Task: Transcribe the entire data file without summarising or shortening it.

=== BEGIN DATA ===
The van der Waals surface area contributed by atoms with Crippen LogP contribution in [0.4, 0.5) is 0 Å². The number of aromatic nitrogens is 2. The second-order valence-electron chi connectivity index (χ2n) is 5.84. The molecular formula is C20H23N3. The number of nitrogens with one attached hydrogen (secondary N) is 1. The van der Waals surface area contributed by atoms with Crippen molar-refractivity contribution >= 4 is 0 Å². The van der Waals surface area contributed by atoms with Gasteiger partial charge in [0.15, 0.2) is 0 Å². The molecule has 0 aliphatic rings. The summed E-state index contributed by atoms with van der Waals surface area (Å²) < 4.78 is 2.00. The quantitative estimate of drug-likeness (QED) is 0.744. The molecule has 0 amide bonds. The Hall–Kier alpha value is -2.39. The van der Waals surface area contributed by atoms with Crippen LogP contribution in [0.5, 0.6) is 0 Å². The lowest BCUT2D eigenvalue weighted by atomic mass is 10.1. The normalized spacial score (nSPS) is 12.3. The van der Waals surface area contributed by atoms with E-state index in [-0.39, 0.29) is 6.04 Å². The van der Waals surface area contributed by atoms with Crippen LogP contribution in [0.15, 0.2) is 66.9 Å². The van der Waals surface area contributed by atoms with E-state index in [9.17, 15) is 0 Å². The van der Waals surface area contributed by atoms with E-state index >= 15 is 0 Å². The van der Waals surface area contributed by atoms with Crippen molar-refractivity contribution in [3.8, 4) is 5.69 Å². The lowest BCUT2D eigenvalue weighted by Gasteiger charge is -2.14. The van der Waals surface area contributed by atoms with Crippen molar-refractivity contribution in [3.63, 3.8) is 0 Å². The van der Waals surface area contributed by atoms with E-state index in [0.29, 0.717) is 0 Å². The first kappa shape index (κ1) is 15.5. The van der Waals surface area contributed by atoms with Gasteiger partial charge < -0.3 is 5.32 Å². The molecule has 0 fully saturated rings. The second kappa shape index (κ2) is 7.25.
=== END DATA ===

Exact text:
The van der Waals surface area contributed by atoms with Crippen LogP contribution in [0.4, 0.5) is 0 Å². The number of aromatic nitrogens is 2. The second-order valence-electron chi connectivity index (χ2n) is 5.84. The molecular formula is C20H23N3. The number of nitrogens with one attached hydrogen (secondary N) is 1. The van der Waals surface area contributed by atoms with Crippen molar-refractivity contribution >= 4 is 0 Å². The van der Waals surface area contributed by atoms with Gasteiger partial charge in [0.15, 0.2) is 0 Å². The molecule has 0 aliphatic rings. The summed E-state index contributed by atoms with van der Waals surface area (Å²) < 4.78 is 2.00. The quantitative estimate of drug-likeness (QED) is 0.744. The molecule has 0 amide bonds. The Hall–Kier alpha value is -2.39. The van der Waals surface area contributed by atoms with Crippen LogP contribution in [0.5, 0.6) is 0 Å². The lowest BCUT2D eigenvalue weighted by atomic mass is 10.1. The normalized spacial score (nSPS) is 12.3. The van der Waals surface area contributed by atoms with E-state index in [-0.39, 0.29) is 6.04 Å². The van der Waals surface area contributed by atoms with Crippen LogP contribution in [0.15, 0.2) is 66.9 Å². The van der Waals surface area contributed by atoms with E-state index in [9.17, 15) is 0 Å². The van der Waals surface area contributed by atoms with E-state index >= 15 is 0 Å². The van der Waals surface area contributed by atoms with Crippen molar-refractivity contribution in [3.8, 4) is 5.69 Å². The lowest BCUT2D eigenvalue weighted by Gasteiger charge is -2.14. The van der Waals surface area contributed by atoms with Crippen molar-refractivity contribution in [3.63, 3.8) is 0 Å². The van der Waals surface area contributed by atoms with E-state index in [0.29, 0.717) is 0 Å². The first kappa shape index (κ1) is 15.5. The van der Waals surface area contributed by atoms with Gasteiger partial charge < -0.3 is 5.32 Å². The molecule has 0 fully saturated rings. The second kappa shape index (κ2) is 7.25.